Shiraki-Iida, T. et al. Structure of the mouse klotho gene and its two transcripts encoding membrane and secreted protein. FEBS Lett 424, 6–10 (1998).

  18. 18.

    Guan, X. et al. Klotho suppresses renal tubulo-interstitial fibrosis by controlling basic fibroblast growth factor-2 signalling. J Pathol 234, 560–572, https://doi.org/10.1002/path.4420 (2014).

  19. 19.

    Zhao, Y. et al. Klotho depletion contributes to increased inflammation in kidney of the db/db mouse model of diabetes via RelA (serine)536 phosphorylation. Diabetes 60, 1907–1916, https://doi.org/10.2337/db10-1262 (2011).

  20. 20.

    Kuro-o, M. et al. Mutation of the mouse klotho gene leads to a syndrome resembling ageing. Nature 390, 45–51, https://doi.org/10.1038/36285 (1997).

  21. 21.

    Quarles, L. D. Endocrine functions of bone in mineral metabolism regulation. The Journal of clinical investigation 118, 3820–3828, https://doi.org/10.1172/JCI36479 (2008).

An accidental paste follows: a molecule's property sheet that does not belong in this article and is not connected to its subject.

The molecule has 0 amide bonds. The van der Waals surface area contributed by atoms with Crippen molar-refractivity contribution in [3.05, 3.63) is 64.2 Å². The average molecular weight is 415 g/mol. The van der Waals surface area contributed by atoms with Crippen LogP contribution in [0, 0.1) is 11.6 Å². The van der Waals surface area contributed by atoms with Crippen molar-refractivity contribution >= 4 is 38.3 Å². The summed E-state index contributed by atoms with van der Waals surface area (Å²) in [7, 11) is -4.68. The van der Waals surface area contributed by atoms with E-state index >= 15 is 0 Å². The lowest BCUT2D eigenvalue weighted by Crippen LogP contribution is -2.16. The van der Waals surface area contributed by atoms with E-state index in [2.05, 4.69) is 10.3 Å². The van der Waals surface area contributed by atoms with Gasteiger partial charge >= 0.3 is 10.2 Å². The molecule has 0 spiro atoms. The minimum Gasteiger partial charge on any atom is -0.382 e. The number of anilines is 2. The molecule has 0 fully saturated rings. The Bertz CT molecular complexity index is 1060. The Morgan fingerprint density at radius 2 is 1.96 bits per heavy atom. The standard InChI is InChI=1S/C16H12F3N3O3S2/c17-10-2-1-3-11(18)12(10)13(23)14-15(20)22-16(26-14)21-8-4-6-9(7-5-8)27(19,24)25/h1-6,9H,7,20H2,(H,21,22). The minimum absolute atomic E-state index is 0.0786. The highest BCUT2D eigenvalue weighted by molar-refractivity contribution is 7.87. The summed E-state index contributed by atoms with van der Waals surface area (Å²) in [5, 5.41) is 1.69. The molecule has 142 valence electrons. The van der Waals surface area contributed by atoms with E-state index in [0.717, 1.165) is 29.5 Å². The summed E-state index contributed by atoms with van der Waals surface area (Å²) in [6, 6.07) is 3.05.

22. 22.

    Urakawa, I. et al. Klotho converts canonical FGF receptor into a specific receptor for FGF23. Nature 444, 770–774, https://doi.org/10.1038/nature05315 (2006).

  23. 23.

    Faul, C. et al. FGF23 induces left ventricular hypertrophy. The Journal of clinical investigation 121, 4393–4408, https://doi.org/10.1172/JCI46122 (2011).

  24. 24.

    Grabner, A. et al. Activation of Cardiac Fibroblast Growth Factor Receptor 4 Causes Left Ventricular Hypertrophy. Cell metabolism 22, 1020–1032, https://doi.org/10.1016/j.cmet.2015.09.002 (2015).